P.Oxy. 31.2604: Writing Exercises and Palaeography

Elijah Hixson has drawn attention this morning to a new volume of The Oxyrhynchus Papyri series that is set to appear. Elijah focuses on a potentially interesting new copy of the Gospel According to Mark, but I must admit that the item that really caught my eye in the description of the new volume was this one:

“There is also a glimpse of the anonymous copyists to whom we owe our texts, practising the various graphic styles from which their customers could choose.”

I wonder if this is another piece similar to P.Oxy. 31.2604, an example of a copyist writing the same hexameter line in different styles of writing that we generally associate with different periods of time:

POxy 31 2604 small

A portion of P.Oxy. 31.2604, a writing exercise; image source: P.Oxy Oxyrhynchus Online

ⲃⲱⲙⲟⲛ ⲟ ⲅ’ⲏⲯⲉ ⲑⲉⲟⲓⲥ ⲍⲁⲙⲉⲛⲏⲥ ⲇⲉ ⲡⲩⲣⲟⲥ ⲕⲉⲭⲩⲧⲟ ⲫⲗⲟⲝ

“He fired an altar to the gods, and a powerful flame of fire poured out.”

As the editor of the piece notes, the hexameter line is a Greek equivalent of the English phrase “The quick brown fox jumps over the lazy dog,” a sentence that contains all the letters in the alphabet.  So this hexameter line is ideal for a display of writing skills.

In the first two lines, the hexameter is written in different sizes of a “chancery” hand that is generally associated with the third century CE, while the final line is written in larger majuscule capitals usually associated with the first or early second century CE. So much of palaeographic dating is based on the assumption that graphic difference is always indicative of temporal difference. Examples like this that demonstrate that such an assumption isn’t always safe. I will be curious to see the new Oxyrhynchus exercise.

And while I’m on the topic of the problematic nature of palaeographic dating, I’ll also point out that Christian Askeland has just uploaded an important new chapter on the dating of Coptic literary manuscripts. It is available at his academia.edu site here.

This entry was posted in Oxyrhynchus Papyri, Palaeography. Bookmark the permalink.

5 Responses to P.Oxy. 31.2604: Writing Exercises and Palaeography

  1. Josaphat Tam says:

    This is awesome. I have similar questions in my mind on such palaeographic dating. Given the writing style is merely a choice of the scribes such that pursuance to palaeography isn’t safe, would the dating system of NT papyri be overturned? Moreover, in this case, how do we ascertain that P.Oxy.XXXI 2604 is dated third century?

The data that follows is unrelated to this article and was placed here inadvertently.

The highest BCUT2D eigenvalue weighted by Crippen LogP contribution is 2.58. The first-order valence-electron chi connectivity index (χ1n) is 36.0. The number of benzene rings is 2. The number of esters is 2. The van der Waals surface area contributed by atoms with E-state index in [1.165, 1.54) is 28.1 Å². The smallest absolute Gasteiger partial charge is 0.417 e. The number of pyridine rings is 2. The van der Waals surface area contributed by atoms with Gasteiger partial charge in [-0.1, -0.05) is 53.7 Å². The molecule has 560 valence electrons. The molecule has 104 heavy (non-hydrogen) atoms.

• “Overturned” seems a little strong, but it should definitely make us cautious and highly suspicious of narrow datings based only on palaeography. As for the dating of P.Oxy. XXXI 2604 itself: It was copied on the back of a document. Of the writing on the front (→), the editor says that “the few remaining traces are of writing in a practised upright official hand of the third century A.D., written with a very fine pen.”

  2. Robert says:

    Wow. This is so cool. Thanks.

  3. Steven Avery says:

    “it should definitely make us cautious and highly suspicious of narrow datings based only on palaeography.”

    Not to quibble, but don’t you mean “based only on the script”? Or the “palaeographiclal analysis of the script.” ? My understanding is that palaeograhpy as a science (albeit one with circularity pitfalls) incorporates many inputs, including the external factors such as the possibility of the dated chariot receipt on the same papyrus or parchment 🙂

    This is especially important as any script can be maintained a long time, and also can be deliberately copied, for spiritual, calligraphic, play or nefarious reasons. And this maintenance of scripts has been especially common in Bible text copying.

    While the terminus post quem can be tight, since no script can be predicted, the terminus ante qutem is often given as far too rigid and tight. As the learned Brent Nongbri has pointed out in paper after paper 🙂 .

    So, I suggest that it is important that palaegraphy not just be used as a synonym for script dating analysis.

    And great posts on the fragment!

    Steven Avery
    Dutchess County, NY, USA

  4. Pingback: Chancery Writing and Greek Literature | Variant Readings

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